A response bias is common to patient-reported outcome surveys, but by employing appropriate strategies we hope to minimize this. For example, using a simple set of 30 questions that asks patients to assess the disease triggers or outcomes of treatment is more efficient than administering a lengthy, interviewer-led vitiligo patient record with 120 questions .
A potential selection bias is mostly avoided because the majority of participating patient’s lives in different countries and climate zones and do not belong to the same self-help group or community.
The reporting of skin health events, possible triggers and treatment outcomes has been improved by questions that are designed to facilitate the recall process, i.e., direct questions about a specific treatment process.
The self-reporting format has its disadvantages as patients are known to overestimate their level of adherence. However, findings have suggested that patients find it easier to estimate general adherence (see question nineteen) than to report a specific number of missed interventions. Thus, we expect the adherence question to provide an overestimated but nevertheless valid data [7,8].
Whilst social desirability may be one factor leading to overestimation of adherence, other factors such as memory recall are equally important . Combining temporal markers (see questions six and sixteen) or recall aid (see questions eight, fifteen and twenty-six) alongside a retrospective global report of the outcomes of treatment (see question twenty) helps us overcome some of the problems associated with recall and present state bias. The inclusion of a question probing the negative aspects of other medicines on vitiligo (see question twenty-one) will ensure that all features of experience are covered.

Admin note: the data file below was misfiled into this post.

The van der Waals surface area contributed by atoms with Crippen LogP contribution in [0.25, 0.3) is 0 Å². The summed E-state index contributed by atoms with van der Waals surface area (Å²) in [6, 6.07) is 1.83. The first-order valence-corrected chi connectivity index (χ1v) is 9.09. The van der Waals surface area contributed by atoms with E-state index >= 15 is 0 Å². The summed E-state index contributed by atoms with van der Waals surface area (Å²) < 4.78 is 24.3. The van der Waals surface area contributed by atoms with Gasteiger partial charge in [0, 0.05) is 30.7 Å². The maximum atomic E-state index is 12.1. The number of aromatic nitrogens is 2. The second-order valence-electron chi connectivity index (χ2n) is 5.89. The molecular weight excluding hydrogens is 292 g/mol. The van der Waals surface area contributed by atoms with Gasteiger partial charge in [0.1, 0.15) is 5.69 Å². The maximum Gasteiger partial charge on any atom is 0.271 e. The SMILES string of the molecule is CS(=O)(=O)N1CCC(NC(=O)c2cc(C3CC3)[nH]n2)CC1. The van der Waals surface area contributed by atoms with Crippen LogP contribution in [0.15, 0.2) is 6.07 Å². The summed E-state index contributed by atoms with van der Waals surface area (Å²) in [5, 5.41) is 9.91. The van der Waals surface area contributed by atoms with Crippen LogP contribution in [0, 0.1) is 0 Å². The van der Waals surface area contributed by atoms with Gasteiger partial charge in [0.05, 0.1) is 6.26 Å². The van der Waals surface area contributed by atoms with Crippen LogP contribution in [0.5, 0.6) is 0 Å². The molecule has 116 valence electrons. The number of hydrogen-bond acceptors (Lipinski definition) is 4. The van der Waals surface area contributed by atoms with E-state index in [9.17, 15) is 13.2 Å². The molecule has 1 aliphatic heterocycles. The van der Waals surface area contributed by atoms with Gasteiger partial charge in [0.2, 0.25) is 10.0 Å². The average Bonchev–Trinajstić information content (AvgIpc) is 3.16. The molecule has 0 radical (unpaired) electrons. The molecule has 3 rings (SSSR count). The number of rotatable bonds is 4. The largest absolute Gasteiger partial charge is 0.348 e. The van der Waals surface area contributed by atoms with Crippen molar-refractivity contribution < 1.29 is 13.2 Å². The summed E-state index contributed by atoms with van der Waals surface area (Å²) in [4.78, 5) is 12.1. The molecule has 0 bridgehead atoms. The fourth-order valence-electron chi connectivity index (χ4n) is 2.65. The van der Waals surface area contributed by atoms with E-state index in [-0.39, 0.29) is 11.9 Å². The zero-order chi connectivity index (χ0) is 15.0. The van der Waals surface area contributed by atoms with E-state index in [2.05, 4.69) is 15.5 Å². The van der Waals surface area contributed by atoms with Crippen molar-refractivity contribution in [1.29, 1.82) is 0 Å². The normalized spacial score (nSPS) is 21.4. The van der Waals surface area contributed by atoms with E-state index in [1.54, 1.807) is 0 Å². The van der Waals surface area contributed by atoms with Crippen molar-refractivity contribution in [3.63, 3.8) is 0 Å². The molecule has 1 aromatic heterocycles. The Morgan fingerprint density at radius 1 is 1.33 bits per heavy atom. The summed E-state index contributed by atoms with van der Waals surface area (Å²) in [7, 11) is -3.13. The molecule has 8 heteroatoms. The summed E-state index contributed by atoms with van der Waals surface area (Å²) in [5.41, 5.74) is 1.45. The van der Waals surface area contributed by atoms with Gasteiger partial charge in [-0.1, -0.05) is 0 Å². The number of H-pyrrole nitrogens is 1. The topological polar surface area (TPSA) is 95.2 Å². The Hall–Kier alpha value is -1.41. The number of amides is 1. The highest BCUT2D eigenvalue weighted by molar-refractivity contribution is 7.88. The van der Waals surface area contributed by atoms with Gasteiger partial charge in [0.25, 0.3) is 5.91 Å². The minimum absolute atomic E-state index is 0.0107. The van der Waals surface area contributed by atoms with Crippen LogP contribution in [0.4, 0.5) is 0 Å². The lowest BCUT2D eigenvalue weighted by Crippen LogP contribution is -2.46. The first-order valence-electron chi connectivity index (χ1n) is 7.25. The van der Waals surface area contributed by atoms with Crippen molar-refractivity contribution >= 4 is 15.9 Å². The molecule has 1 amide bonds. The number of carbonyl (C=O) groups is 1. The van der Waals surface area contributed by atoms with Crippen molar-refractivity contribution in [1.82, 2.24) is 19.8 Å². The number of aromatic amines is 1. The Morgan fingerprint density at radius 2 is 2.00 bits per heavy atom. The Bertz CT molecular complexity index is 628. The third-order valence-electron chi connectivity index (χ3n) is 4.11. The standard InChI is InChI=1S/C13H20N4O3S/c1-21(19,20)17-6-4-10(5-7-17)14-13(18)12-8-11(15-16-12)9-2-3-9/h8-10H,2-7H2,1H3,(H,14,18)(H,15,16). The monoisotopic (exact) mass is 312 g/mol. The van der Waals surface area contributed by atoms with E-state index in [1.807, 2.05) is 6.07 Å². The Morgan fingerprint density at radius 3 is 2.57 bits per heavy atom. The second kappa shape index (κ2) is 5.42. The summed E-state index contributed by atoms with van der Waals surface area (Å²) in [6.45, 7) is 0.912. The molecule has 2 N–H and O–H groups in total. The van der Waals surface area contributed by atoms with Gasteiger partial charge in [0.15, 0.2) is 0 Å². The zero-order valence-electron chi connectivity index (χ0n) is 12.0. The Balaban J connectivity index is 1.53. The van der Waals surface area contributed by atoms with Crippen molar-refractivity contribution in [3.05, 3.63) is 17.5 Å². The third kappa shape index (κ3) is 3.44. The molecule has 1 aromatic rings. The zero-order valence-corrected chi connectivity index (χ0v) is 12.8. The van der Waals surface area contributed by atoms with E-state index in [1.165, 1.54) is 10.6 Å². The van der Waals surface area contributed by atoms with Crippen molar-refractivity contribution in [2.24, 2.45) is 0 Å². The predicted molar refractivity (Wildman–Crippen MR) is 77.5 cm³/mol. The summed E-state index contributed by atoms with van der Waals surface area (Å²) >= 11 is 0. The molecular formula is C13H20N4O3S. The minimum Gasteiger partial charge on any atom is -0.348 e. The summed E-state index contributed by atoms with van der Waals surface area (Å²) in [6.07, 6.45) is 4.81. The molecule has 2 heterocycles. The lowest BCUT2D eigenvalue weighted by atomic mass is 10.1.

Questions that directly ask patients the extent to which an intervention has changed their skin condition (see question seventeen) may be less subject to bias than questions that ask patients how satisfied they are with the outcome of their latest treatment.
Completing the questionnaire within the first few months post-intervention, or following the purchase of cosmetic or supplementary products for vitiligo, may minimize recall bias, reduce non-response bias, and thus produce a more representative data set.
We believe this approach will produce great variability and is less likely to be associated with patients’ socio-demographic variables and their treatment expenses to date.
This data collection project is being undertaken by VR Foundation and its partners (academic institutions, small-to-medium sized clinics, patient organizations and service providers) and is completely self-funded. VR Foundation is the only 501(c) 3 nonprofit organization that addresses every phase of vitiligo drug development. The project is due to start on November 1, 2015 and be completed on May 1, 2016.
VR Foundation will provide guidance on how to distribute to and collect the questionnaire from the target audience, so that partners and practitioners alike apply it judiciously and responsibly for a given purpose. Direct any questions to the author – Yan Valle, CEO, VR Foundation - at [email protected]